San Gorgonio Chapter





The animals described on this page are just a few examples of the hundreds of species of birds, mammals, reptiles, amphibians, insects and fish threatened by the proposed Church of the Woods development. Animals and vegetation downstream from the parking areas and buildings would also be adversely affected by runoff and pollution.

The development would negatively affect Wildlife Corridor 20 which is linked to Corridors 19 and 16, and as a result cause serious fragmentation of wildlife species. Wildlife corridors are not a natural phenomenon and are not needed in an undisturbed natural environment. They are a conservation measure vital to the survival of wild animal species and designed to prevent fragmentation of wildlife by human development and should not be allowed to be destroyed or interrupted by even more development! However, the COW EIR makes its own definition of wildlife corridors and states that according to their definition the wildlife corridors will not be affected. (p. 3C5 - 8) On p. 3C-8 you find the following prime example of doubletalk: "Movement across the surrounding two-lane roads is expected to take place primarily by way of surface crossing almost anywhere in the area. Therefore, specific wildlife crossings are not expected to be a key component of local movement." They fail to draw the obvious conclusion that this means there wouldn't even be a place to put up a "wildlife crossing" sign because wild animals could cross and become victims of roadkill anywhere on the roads to and from and within the project!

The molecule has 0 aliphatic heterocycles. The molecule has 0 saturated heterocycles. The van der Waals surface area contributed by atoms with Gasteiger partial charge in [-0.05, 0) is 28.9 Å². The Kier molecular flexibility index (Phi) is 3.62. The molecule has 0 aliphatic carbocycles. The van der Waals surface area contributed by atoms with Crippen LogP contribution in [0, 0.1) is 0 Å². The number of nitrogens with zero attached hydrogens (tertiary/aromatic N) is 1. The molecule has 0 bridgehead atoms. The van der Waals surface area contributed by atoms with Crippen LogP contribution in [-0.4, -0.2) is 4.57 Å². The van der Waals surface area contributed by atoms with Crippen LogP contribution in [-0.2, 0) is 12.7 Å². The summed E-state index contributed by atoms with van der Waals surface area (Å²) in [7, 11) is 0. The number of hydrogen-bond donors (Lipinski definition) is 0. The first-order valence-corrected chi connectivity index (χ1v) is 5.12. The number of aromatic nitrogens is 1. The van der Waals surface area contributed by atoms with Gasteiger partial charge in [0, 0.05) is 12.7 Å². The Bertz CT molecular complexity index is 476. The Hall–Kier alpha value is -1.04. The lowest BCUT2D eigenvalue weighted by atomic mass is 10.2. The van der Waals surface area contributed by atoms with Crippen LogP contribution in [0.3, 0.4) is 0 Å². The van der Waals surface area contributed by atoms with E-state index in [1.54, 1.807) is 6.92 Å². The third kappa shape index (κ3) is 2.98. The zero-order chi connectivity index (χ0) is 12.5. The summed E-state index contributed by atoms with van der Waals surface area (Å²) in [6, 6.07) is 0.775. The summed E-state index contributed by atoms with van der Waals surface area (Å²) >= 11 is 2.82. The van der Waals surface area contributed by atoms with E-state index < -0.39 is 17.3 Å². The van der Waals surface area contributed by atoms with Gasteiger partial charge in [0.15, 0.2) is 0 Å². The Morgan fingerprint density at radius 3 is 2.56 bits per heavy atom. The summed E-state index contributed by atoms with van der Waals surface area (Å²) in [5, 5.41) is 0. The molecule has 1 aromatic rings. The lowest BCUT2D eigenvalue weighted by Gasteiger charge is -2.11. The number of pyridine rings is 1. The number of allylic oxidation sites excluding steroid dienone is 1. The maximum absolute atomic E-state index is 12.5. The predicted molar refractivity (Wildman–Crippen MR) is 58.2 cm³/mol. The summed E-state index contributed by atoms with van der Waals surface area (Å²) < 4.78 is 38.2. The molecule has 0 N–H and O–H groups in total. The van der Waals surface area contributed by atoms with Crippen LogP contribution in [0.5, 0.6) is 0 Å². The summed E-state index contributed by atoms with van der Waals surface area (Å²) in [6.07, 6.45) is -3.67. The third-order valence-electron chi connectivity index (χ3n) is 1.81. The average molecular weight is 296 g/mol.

Five of the animals threatened with "eviction" are already endangered or threatened: San Bernardino Flying Squirrel, California Spotted Owl, Mountain Yellow-Legged Frog, Southern Rubber Boa, and Andrew's Marbled Butterfly. 


San Bernardino
Flying Squirrel

Spotted Owl

Yellow-Legged Frog

Southern Rubber Boa